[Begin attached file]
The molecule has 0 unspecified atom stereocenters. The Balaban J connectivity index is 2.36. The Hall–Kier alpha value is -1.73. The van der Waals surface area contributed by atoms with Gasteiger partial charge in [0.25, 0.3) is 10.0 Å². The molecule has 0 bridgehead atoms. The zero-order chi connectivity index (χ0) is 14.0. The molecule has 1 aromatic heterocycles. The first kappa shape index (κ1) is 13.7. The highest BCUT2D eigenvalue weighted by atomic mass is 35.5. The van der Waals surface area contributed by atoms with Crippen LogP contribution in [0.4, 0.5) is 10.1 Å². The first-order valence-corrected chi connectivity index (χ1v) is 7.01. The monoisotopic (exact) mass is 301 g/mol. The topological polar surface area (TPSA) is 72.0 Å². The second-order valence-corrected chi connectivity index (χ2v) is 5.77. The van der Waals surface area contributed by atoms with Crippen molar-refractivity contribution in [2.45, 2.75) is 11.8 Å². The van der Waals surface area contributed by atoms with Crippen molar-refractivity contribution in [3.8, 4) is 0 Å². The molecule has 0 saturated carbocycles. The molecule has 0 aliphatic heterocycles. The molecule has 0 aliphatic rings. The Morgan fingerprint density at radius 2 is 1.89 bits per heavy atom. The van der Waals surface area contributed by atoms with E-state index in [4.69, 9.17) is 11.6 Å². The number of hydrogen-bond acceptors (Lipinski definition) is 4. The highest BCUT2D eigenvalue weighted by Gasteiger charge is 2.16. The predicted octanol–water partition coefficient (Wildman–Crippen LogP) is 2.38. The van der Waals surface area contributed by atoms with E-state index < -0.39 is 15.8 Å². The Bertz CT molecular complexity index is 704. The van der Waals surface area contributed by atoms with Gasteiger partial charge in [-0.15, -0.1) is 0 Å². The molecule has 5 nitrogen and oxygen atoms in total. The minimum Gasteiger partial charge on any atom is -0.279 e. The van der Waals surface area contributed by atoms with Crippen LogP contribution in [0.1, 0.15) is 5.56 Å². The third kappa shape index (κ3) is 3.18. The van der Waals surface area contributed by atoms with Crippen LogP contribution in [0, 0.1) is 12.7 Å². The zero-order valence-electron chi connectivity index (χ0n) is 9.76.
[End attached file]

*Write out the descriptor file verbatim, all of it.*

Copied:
The molecule has 0 unspecified atom stereocenters. The Balaban J connectivity index is 2.36. The Hall–Kier alpha value is -1.73. The van der Waals surface area contributed by atoms with Gasteiger partial charge in [0.25, 0.3) is 10.0 Å². The molecule has 0 bridgehead atoms. The zero-order chi connectivity index (χ0) is 14.0. The molecule has 1 aromatic heterocycles. The first kappa shape index (κ1) is 13.7. The highest BCUT2D eigenvalue weighted by atomic mass is 35.5. The van der Waals surface area contributed by atoms with Crippen LogP contribution in [0.4, 0.5) is 10.1 Å². The first-order valence-corrected chi connectivity index (χ1v) is 7.01. The monoisotopic (exact) mass is 301 g/mol. The topological polar surface area (TPSA) is 72.0 Å². The second-order valence-corrected chi connectivity index (χ2v) is 5.77. The van der Waals surface area contributed by atoms with Crippen molar-refractivity contribution in [2.45, 2.75) is 11.8 Å². The van der Waals surface area contributed by atoms with Crippen molar-refractivity contribution in [3.8, 4) is 0 Å². The molecule has 0 saturated carbocycles. The molecule has 0 aliphatic heterocycles. The molecule has 0 aliphatic rings. The Morgan fingerprint density at radius 2 is 1.89 bits per heavy atom. The van der Waals surface area contributed by atoms with E-state index in [4.69, 9.17) is 11.6 Å². The number of hydrogen-bond acceptors (Lipinski definition) is 4. The highest BCUT2D eigenvalue weighted by Gasteiger charge is 2.16. The predicted octanol–water partition coefficient (Wildman–Crippen LogP) is 2.38. The van der Waals surface area contributed by atoms with E-state index < -0.39 is 15.8 Å². The Bertz CT molecular complexity index is 704. The van der Waals surface area contributed by atoms with Gasteiger partial charge in [-0.15, -0.1) is 0 Å². The molecule has 5 nitrogen and oxygen atoms in total. The minimum Gasteiger partial charge on any atom is -0.279 e. The van der Waals surface area contributed by atoms with Crippen LogP contribution in [0.1, 0.15) is 5.56 Å². The third kappa shape index (κ3) is 3.18. The van der Waals surface area contributed by atoms with Crippen LogP contribution in [0, 0.1) is 12.7 Å². The zero-order valence-electron chi connectivity index (χ0n) is 9.76.